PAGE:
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Pacifica Struggle Heats Up

Return WBAI To Its Crusading Days


More than 50 years ago, Lewis Hill convened a group of people concerned about the role of mass media in an era of increasing military and corporate influence. Out of the meeting came the Pacifica Foundation and KPFA in Berkeley, Calif.

When WBAI here in New York City joined Pacifica 41 years ago, it took on the political commitments of its founders: community- based, corporate-free radio supported by listener donations and committed to challenging government and those in power.

Today, WBAI and the Pacifica Foundation are in the throes of a struggle that will determine if those principles will be honored or vanish in the face of corporate interests.

On Dec. 22, the executive director of the Pacifica Foundation, Bessie Wash, arrived at WBAI's offices with a locksmith. She installed an interim general manager, Utrice Leid, who went on the air to announce she was in control of the station. She reassured listeners there would be no program changes.

In fact, what has become known as the Christmas coup was the opening salvo in the step-by-step altering of WBAI. To date, 26 people have been fired, taken off the air, banned from the studios or have removed themselves voluntarily because they refused to participate in the gutting of the station. A climate of intimidation and harassment has been created through on-air name-calling and threats.

The situation at WBAI is just part of a much larger set of problems throughout Pacifica's five stations. The foundation's executive director and the present majority of the national board claim they seek only to broaden the audience.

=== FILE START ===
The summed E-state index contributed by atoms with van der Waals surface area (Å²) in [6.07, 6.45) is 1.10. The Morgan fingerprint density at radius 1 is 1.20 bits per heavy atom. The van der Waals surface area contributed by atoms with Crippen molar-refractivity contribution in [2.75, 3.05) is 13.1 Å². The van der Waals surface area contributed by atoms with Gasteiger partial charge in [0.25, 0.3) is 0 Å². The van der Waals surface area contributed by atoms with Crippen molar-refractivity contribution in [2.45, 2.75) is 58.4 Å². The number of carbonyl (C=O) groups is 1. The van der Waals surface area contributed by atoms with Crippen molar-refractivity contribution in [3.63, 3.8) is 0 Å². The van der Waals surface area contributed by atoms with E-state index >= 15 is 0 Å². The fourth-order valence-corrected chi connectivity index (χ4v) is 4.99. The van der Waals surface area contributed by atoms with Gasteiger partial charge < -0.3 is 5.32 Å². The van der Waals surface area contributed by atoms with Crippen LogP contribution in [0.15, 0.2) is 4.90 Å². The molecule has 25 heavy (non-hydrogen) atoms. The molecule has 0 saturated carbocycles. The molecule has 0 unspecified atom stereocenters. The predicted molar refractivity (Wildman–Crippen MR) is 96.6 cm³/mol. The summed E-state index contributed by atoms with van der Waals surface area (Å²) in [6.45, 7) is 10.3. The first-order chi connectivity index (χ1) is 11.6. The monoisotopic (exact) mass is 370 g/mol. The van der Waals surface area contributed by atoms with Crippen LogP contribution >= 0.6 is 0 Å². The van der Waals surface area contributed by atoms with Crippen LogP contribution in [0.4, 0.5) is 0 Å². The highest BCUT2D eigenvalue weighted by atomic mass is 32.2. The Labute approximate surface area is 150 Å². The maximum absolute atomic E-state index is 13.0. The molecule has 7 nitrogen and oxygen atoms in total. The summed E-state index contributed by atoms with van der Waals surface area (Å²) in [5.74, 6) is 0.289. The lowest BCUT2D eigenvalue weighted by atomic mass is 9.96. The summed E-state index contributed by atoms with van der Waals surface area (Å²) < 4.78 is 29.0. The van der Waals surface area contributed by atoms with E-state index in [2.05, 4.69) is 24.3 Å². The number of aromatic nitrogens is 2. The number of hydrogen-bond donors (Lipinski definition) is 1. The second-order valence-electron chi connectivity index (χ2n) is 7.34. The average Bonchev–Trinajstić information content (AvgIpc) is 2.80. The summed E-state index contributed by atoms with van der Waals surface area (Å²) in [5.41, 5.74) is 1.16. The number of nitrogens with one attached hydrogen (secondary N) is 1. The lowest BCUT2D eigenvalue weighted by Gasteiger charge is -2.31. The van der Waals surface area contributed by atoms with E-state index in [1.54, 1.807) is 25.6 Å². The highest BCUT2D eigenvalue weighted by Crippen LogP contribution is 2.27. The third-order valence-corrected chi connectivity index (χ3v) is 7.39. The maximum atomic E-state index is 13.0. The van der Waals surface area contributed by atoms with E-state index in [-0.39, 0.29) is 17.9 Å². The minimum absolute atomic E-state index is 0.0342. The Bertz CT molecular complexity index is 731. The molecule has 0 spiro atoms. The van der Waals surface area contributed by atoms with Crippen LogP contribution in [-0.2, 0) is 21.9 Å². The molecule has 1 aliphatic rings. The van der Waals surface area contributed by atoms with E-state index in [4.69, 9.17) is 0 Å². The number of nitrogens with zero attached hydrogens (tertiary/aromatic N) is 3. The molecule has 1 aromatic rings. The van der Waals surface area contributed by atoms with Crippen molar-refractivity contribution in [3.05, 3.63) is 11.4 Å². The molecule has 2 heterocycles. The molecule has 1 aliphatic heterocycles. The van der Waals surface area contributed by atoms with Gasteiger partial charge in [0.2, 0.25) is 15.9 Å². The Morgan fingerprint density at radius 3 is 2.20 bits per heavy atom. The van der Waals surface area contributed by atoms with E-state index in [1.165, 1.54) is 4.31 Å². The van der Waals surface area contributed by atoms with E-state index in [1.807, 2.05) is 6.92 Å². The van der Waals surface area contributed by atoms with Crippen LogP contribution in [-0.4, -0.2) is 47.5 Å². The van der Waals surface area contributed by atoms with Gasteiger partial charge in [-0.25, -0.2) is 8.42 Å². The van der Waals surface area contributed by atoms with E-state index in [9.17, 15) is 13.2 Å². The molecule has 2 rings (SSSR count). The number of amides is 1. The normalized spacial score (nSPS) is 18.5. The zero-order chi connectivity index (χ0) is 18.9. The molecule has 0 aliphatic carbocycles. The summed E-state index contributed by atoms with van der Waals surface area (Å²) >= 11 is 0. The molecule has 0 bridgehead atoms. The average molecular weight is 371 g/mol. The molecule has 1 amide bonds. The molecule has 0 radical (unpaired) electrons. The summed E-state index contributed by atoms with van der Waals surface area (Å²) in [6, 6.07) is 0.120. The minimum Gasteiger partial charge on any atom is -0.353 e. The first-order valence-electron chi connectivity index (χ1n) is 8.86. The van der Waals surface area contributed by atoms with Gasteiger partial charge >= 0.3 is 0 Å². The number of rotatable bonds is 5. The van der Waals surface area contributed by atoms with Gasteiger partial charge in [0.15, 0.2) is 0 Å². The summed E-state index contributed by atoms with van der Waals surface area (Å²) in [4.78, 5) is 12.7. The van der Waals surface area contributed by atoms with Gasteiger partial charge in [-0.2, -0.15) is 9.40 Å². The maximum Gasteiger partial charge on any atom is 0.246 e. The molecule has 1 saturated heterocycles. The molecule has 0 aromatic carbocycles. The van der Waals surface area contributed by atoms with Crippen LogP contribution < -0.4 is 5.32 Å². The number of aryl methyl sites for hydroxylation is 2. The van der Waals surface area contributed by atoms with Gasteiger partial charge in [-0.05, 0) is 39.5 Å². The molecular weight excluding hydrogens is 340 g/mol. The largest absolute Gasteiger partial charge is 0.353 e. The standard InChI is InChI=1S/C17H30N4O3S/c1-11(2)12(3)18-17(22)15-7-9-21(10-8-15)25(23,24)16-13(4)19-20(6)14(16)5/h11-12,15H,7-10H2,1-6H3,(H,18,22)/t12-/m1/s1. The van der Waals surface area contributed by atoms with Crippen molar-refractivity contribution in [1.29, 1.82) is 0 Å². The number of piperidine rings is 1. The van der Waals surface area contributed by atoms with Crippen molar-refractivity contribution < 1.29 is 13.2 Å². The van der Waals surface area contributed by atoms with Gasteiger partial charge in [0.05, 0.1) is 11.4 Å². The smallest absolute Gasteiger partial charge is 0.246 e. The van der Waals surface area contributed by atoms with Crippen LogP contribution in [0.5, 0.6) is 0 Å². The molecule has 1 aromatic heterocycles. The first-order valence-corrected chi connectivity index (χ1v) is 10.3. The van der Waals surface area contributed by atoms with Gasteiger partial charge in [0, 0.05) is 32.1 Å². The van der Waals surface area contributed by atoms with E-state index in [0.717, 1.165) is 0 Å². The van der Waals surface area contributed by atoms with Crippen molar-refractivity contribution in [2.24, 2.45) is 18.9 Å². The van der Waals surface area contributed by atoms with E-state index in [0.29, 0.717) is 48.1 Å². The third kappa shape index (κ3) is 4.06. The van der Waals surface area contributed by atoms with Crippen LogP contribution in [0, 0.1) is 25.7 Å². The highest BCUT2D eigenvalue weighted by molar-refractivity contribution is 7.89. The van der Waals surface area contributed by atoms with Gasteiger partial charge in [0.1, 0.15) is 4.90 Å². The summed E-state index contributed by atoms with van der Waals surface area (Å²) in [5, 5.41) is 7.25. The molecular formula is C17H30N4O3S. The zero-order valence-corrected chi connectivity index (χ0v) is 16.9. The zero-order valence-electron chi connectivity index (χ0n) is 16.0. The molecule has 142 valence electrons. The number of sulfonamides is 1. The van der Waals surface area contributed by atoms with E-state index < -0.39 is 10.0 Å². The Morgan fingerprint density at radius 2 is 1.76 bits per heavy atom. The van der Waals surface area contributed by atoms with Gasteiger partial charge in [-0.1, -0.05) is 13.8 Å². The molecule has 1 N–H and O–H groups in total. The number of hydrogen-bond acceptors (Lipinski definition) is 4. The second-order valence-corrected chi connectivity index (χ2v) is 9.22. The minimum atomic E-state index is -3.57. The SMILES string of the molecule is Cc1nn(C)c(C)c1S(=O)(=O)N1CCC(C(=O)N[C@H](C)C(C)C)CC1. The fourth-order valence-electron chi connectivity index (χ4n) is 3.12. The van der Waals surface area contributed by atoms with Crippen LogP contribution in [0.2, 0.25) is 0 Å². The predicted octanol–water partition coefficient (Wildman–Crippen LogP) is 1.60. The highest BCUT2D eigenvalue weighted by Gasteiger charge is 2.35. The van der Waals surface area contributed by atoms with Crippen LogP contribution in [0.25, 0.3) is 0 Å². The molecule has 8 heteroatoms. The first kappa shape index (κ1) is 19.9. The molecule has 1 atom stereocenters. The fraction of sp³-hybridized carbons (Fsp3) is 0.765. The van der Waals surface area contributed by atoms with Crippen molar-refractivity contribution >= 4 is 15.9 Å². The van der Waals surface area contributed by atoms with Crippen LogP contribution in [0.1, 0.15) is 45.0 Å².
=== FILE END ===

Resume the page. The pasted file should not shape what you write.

Everyone involved with Pacifica would like to see our stations reach more people. But to pose the issue as a numbers game is to miss the real challenge: How do we bring Pacifica's cutting-edge programming to new, more diverse audiences? To concentrate on numbers and avoid the content of what we offer is to dilute the very principles Pacifica was built on.

The national board was once made up primarily of representatives appointed by the local advisory boards at each station. Two years ago, that was changed, and the board is now self-selecting and, therefore, less accountable to listeners. Several board members come straight out of the corporate world, bringing approaches that are shaped by the bottom line.

They say those of us on the other side of this struggle cling to old ideas and old ways of working. Nothing could be further from the truth.

Our struggle to save WBAI and reclaim Pacifica is based on our belief that the network mission demands a vibrant, constantly changing institution. There is no need to sacrifice our principles as we expand our audience.

We need a renewed commitment to democratic decision-making and programming that brings to the airwaves the voices of those struggling for justice, freedom, equality and peace.

In the face of increasing corporate control over the media and virtually all aspects of sour lives, this is a struggle we simply cannot afford to lose.

Cagan is a dissident member of the Pacifica National Board.

Original Publication Date: 8/30/01